As rents rise and hipsters parade down the so-called "casting alley," one building is restoring a past sense of communityby J.A. Hopkin / April 18, 2018 / Leave a comment
For many years, Berlin has been an affordable European capital where you can indulge in a unique spirit of art and anarchy. But that spirit is disappearing, and quickly.
Despite the city government’s 2016 pledge to regulate AirBnB, the company boasted 700,000 Berlin bookings last year. This has put pressure on a rental market that was once the best value on the continent, meaning that a culture where sharing and cover-my-rent flat-sitting were widely available has been usurped by over-charging. The result is an average rent hike of about 30 per cent over the last two years.
Blissfully unaware that they’re at least ten years late for the party, disaffected Americans and Brits have come to Berlin in huge numbers since Trump and the EU referendum, adding to the strain on supply. Then, of course, there are the Russian-financed exclusive apartment blocks and glass skyscrapers, the 36 hotels currently being built across the city, and a general bauboom (construction boom). The race is on to meet the demand, and at an ever-increasing cost. In fact, such is the speed of construction and renovation, there is a ten-week waiting list for painters and fitters.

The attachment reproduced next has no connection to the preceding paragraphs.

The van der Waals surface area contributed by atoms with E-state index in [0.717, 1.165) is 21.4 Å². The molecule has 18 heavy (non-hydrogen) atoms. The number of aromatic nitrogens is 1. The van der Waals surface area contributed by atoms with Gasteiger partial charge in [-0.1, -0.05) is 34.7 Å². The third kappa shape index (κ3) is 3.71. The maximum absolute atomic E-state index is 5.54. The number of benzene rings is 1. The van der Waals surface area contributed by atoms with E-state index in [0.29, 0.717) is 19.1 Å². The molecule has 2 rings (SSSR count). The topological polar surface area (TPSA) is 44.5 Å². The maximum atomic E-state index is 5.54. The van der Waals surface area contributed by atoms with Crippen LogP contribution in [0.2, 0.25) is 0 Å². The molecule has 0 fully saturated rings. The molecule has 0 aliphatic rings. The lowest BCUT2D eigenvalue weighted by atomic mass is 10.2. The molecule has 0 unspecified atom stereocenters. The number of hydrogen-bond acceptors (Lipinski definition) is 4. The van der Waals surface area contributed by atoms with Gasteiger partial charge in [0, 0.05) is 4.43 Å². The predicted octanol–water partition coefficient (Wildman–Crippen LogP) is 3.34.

Meanwhile, as well as a mid-April march against exorbitant rents, there are daily protests, especially in the once cheap, radical, and diverse districts of former east Berlin. In Kreuzberg, a pavement on Wrangelstrasse has been turned into a grave, bemoaning the death of affordable rents and alternative lifestyles. Prenzlauer Berg, once the focal point of the post-wall art scene, has in recent years become the demesne of young hipster families, trust-fund expats, and weekenders with enough cash to sample the brand Berlin.
The district’s main thoroughfare, Kastanienallee (Chestnut Avenue), has become known as “casting alley”—the place to be seen in your oversize coat and tote on a Sunday afternoon, even if you don’t notice the old anti-capitalist squat on the same street. The last vestiges of the independent scene are being erased: the latest, Bassy Club, closes its doors on May 1,“not the victims of gentrification, but of the death of Prenzlauer Berg” says its website.
Yet just off Kastanienallee, on Oderberger Strasse, there is a grand, ministerial-looking building with an extraordinary past. Built between 1898 and 1902…